What does engineering mean? It means turning ideas into reality and developing responses to solutions. It means using maths, science (especially physics) and computing as well as other subjects such as Design and Technology.
Now you know what engineering means, what do you think of when you think of an engineer? An engineer can look like anyone working in any sector including, but not limited to: software, aerospace, chemicals, and electricals. Engineers are currently in demand due to their expertise and variability.
Krystina’s love for engineering began when she attended a Dartmouth air show at 16 and became enamoured by the roar of the planes. From here, she completed her degree in aerospace systems and became the first person in her family to become an engineer. From working on aeroplane seating, fuel systems and aircrew equipment, she has now gained her title of chartered engineer.
How Krystina works through all of these projects is by using the engineering life cycle:
- Conception (Sketches and mind maps)
- Definition (Specification of functional needs)
- Design (Drawing, models and test plans)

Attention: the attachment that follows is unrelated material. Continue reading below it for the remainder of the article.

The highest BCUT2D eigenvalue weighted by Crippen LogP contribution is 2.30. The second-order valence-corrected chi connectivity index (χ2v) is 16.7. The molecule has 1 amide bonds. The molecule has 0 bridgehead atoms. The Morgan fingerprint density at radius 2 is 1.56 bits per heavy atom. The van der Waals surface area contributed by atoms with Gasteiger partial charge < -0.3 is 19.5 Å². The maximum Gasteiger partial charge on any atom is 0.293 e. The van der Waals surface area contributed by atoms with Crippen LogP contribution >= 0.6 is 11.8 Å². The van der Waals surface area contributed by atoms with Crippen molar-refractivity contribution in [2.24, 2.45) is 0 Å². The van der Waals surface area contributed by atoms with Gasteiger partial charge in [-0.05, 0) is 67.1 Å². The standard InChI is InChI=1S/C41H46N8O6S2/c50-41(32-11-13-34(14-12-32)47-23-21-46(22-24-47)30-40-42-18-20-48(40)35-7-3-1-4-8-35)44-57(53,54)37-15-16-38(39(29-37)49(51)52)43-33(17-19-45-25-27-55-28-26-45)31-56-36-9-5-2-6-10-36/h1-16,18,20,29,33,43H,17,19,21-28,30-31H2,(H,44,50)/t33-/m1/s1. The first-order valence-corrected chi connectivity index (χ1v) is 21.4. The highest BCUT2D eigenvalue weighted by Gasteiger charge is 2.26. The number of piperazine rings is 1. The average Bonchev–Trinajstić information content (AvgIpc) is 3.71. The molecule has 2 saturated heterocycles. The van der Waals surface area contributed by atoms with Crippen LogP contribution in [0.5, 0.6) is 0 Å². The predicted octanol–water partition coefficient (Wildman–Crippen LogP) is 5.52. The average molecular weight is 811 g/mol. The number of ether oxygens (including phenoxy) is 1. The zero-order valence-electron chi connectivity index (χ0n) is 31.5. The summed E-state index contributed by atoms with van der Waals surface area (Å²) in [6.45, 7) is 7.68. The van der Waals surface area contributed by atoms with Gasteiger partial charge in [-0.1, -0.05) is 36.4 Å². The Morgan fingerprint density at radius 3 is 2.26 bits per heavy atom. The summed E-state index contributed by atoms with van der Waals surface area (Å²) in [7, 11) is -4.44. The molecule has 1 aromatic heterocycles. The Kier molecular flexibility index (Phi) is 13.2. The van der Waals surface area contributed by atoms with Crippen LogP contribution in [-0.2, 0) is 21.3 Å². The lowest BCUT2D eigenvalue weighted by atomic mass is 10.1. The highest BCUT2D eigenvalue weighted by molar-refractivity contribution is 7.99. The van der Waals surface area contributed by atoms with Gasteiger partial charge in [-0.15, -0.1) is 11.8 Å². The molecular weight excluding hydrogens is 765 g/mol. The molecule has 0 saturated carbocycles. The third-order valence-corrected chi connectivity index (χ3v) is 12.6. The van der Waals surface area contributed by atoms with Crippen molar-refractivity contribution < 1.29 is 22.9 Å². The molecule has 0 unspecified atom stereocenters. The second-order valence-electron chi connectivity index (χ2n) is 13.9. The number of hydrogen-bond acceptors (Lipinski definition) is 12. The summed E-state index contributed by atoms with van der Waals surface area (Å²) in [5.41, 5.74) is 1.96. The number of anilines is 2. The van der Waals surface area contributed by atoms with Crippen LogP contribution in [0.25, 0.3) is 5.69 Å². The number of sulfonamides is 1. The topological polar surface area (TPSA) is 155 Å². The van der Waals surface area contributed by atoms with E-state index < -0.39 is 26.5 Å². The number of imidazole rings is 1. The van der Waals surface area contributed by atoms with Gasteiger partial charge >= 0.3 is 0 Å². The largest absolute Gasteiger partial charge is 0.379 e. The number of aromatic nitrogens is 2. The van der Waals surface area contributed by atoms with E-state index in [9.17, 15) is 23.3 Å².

- Build (building the product as well as necessary tools)
- Testing (Computer and physical testing)
- Operate (Supplying product and addressing regulation changes)
- Disposal (Disposing, reusing, or storing of a product)
Krystina says that being an aerospace engineer means that one day can look very different to the next. Tasks she can carry out on a day to day basis can vary from writing test plans, to testing equipment, to conducting research on future aircraft.
Looking towards the future, Krystina will be working on The Tempest Project- a project which designs and develops future combat air systems.
Interested in pursuing a career like Krystina’s? Her advice is to always network and to find a mentor, no matter what field of STEM you choose.
Aside from being a chartered engineer, Krystina also runs a small business supporting women in STEAM, find out more here.
You can also take a look at her Twitter here or read her article with The Guardian here.